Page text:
Tied in to all of this is the realization that I need to actually carve out dedicated relaxation time for myself. Maybe this comes intuitively to most people; to me, it does not. It was actually something of a revelation. But after not one but three massage therapists, over the course of 6 months, told me that I have a very, very tight back "and should really come in here more often!" (my wallet protested that it would prefer to spend my small self-pampering budget on yarn or fabric, never mind that bending over crafts projects may very well contribute to knotted shoulders, sh!), I skipped on over to Amazon to look for some self-massagers (teach a man to fish ...) and found this intriguing little Accupressure mat which I've been using almost nightly since it arrived, and sometimes in the middle of the night if I've woken up and can't get back to sleep.

See those plastic spikes up there? Yeah, ouch! That was my first reaction. But wow. The description tells you that it may take a couple minutes to get used to the poking sensation, but gradually it will shift into a warm tingling sensation as blood begins flowing into your back (it's supposed to improve circulation; increased circulation = increased healing and decreased stiffness)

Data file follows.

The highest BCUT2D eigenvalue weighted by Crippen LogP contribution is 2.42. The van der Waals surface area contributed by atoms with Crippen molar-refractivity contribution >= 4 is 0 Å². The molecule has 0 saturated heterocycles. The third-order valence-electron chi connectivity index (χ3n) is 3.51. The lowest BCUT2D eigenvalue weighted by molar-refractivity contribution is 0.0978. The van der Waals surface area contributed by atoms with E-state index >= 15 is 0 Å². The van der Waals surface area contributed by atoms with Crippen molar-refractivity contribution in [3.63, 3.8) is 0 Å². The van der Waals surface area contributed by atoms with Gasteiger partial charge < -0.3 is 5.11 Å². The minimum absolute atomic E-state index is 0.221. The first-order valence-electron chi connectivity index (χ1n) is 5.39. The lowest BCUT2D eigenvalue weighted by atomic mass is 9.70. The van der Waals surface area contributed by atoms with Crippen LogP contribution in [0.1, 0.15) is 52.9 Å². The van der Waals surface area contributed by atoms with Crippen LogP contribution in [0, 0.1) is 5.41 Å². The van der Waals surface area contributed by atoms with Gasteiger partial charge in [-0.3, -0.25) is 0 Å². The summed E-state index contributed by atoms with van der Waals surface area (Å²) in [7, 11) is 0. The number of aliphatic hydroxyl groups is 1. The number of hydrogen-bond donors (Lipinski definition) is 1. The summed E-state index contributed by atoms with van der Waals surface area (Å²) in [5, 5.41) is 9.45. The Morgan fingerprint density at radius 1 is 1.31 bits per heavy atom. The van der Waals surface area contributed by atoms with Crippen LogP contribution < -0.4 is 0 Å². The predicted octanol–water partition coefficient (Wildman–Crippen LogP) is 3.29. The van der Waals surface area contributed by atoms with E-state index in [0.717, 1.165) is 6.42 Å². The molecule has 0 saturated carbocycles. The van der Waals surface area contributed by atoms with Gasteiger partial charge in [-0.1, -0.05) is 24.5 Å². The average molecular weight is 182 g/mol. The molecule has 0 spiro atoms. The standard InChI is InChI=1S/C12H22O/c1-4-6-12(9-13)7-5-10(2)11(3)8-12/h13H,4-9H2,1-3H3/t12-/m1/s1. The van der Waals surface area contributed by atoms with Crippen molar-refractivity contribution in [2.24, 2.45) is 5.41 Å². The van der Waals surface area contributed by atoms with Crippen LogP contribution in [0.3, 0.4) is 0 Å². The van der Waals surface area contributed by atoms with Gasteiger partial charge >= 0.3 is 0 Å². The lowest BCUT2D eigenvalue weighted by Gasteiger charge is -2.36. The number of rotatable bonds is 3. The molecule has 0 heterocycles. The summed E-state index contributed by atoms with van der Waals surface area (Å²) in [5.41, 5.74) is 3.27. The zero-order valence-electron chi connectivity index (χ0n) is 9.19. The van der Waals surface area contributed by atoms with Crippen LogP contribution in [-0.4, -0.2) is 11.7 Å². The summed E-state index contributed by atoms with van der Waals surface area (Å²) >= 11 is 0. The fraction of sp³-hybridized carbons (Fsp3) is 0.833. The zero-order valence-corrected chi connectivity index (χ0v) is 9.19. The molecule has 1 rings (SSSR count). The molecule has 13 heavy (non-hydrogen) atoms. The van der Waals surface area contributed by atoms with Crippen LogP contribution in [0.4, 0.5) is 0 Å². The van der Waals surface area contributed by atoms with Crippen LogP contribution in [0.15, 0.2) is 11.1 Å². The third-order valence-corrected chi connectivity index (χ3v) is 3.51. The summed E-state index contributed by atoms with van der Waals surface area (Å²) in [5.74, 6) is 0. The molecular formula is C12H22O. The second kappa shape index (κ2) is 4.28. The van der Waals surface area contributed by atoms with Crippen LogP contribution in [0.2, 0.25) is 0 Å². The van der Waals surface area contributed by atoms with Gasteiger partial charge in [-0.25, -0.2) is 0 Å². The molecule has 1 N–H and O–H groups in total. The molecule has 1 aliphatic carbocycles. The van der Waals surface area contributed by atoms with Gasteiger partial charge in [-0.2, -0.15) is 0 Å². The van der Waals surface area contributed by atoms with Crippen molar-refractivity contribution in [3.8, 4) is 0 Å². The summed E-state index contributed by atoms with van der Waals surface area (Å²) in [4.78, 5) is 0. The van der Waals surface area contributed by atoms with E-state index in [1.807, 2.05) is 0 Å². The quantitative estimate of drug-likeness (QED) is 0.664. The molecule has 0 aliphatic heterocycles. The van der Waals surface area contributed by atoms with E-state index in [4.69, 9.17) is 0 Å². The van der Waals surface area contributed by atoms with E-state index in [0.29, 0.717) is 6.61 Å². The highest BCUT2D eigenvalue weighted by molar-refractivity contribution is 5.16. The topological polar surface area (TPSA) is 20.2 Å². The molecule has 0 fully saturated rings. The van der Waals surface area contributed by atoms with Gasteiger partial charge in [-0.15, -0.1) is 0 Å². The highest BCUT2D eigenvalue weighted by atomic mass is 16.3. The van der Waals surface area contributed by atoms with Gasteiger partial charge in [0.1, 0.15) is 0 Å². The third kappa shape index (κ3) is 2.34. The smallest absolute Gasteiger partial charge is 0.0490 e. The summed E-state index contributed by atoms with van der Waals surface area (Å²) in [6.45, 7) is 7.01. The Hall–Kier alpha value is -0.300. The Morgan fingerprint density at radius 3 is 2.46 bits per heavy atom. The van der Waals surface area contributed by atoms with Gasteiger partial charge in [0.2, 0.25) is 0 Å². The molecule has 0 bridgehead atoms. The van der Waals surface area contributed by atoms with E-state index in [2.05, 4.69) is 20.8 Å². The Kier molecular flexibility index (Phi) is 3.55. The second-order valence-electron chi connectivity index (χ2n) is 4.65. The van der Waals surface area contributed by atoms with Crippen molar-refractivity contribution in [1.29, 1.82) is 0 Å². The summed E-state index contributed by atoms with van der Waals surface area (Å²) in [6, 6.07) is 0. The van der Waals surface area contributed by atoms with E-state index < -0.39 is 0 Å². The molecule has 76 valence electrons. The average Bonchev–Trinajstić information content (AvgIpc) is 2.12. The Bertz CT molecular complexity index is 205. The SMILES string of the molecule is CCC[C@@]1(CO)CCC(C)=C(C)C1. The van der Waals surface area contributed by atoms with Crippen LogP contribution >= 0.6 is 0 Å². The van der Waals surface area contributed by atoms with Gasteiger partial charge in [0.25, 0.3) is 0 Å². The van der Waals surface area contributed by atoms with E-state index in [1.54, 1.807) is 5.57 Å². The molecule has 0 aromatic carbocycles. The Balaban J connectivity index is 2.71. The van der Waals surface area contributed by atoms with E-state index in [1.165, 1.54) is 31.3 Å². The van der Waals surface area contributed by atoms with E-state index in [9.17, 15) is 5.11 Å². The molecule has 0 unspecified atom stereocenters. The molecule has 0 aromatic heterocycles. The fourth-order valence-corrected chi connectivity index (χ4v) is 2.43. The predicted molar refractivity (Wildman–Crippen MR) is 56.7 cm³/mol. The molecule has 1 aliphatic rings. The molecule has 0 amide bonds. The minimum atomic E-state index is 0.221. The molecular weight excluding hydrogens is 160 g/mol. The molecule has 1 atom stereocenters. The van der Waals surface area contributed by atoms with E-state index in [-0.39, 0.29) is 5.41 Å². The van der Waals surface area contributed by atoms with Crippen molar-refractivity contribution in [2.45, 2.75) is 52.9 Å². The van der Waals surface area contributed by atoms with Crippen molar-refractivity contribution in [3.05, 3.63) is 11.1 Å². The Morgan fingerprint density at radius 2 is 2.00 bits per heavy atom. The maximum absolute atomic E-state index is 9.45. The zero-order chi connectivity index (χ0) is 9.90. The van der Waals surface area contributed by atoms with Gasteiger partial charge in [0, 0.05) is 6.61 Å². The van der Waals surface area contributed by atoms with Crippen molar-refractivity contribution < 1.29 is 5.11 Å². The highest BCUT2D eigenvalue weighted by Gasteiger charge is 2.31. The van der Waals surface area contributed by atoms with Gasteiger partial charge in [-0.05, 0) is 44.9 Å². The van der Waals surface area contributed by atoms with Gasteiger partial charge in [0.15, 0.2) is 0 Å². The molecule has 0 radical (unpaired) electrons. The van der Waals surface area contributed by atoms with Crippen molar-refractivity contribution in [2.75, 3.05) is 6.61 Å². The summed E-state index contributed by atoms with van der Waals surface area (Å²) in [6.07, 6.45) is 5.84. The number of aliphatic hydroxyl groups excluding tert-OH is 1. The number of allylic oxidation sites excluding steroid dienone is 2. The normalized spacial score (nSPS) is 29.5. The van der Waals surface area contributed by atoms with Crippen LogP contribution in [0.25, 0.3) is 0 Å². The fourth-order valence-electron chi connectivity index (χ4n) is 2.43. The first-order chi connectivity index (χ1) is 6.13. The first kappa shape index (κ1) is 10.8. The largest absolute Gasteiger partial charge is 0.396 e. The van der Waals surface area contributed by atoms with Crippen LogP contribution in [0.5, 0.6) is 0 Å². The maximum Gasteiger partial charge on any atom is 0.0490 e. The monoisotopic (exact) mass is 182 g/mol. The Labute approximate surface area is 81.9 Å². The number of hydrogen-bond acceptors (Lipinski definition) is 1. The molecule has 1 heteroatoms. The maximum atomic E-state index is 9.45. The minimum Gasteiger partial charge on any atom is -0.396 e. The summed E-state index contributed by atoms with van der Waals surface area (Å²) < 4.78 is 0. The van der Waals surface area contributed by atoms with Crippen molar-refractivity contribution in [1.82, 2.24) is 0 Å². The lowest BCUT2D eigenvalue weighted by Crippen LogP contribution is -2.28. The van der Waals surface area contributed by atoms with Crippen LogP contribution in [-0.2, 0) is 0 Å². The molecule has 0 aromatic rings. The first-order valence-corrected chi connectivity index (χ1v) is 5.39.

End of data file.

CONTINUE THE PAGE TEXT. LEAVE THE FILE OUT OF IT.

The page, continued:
The interesting thing is that some nights, as I'm lying there, I find myself tensing up in reaction to the pricking of the plastic points. It's almost a reflexive self-protective stance against the initial discomfort. Yet it is precisely those nights that I do tense up that it takes the longest for the "warm tingling sensation" to kick in. When something in life is hard, our first instinct is to tense up and face down the challenge. But it's not healthy to continually wind ourselves up more and more tightly, and sometimes we have to let pain into our lives in order to get through one period and on to the next phase of our lives. Repression is not resolution, and often the fastest way to get past a situation is to go straight through it.